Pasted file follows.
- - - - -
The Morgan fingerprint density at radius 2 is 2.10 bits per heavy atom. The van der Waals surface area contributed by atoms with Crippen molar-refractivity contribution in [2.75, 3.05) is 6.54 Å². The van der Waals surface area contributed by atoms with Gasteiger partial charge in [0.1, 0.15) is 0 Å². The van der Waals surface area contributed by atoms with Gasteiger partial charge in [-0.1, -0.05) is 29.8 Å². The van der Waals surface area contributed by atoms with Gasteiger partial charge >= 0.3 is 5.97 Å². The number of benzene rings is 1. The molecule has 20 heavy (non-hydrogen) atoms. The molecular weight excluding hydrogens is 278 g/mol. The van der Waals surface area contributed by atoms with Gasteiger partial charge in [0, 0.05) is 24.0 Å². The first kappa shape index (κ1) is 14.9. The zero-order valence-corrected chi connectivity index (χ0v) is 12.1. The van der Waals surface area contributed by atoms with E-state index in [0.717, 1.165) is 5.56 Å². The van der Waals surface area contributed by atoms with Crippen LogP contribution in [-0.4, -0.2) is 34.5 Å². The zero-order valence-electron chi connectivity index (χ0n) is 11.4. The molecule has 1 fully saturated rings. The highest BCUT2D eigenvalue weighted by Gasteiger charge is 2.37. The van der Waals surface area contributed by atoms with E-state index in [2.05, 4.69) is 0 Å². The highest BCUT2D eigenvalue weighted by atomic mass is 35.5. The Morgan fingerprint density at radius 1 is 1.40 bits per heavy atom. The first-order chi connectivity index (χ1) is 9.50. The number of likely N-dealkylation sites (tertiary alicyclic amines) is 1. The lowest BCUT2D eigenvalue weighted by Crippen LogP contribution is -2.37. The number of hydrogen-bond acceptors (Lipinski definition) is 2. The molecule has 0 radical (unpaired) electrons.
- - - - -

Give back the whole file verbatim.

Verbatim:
The Morgan fingerprint density at radius 2 is 2.10 bits per heavy atom. The van der Waals surface area contributed by atoms with Crippen molar-refractivity contribution in [2.75, 3.05) is 6.54 Å². The van der Waals surface area contributed by atoms with Gasteiger partial charge in [0.1, 0.15) is 0 Å². The van der Waals surface area contributed by atoms with Gasteiger partial charge in [-0.1, -0.05) is 29.8 Å². The van der Waals surface area contributed by atoms with Gasteiger partial charge >= 0.3 is 5.97 Å². The number of benzene rings is 1. The molecule has 20 heavy (non-hydrogen) atoms. The molecular weight excluding hydrogens is 278 g/mol. The van der Waals surface area contributed by atoms with Gasteiger partial charge in [0, 0.05) is 24.0 Å². The first kappa shape index (κ1) is 14.9. The zero-order valence-corrected chi connectivity index (χ0v) is 12.1. The van der Waals surface area contributed by atoms with E-state index in [0.717, 1.165) is 5.56 Å². The van der Waals surface area contributed by atoms with Crippen LogP contribution in [-0.4, -0.2) is 34.5 Å². The zero-order valence-electron chi connectivity index (χ0n) is 11.4. The molecule has 1 fully saturated rings. The highest BCUT2D eigenvalue weighted by Gasteiger charge is 2.37. The van der Waals surface area contributed by atoms with E-state index in [2.05, 4.69) is 0 Å². The highest BCUT2D eigenvalue weighted by atomic mass is 35.5. The Morgan fingerprint density at radius 1 is 1.40 bits per heavy atom. The first-order chi connectivity index (χ1) is 9.50. The number of likely N-dealkylation sites (tertiary alicyclic amines) is 1. The lowest BCUT2D eigenvalue weighted by Crippen LogP contribution is -2.37. The number of hydrogen-bond acceptors (Lipinski definition) is 2. The molecule has 0 radical (unpaired) electrons.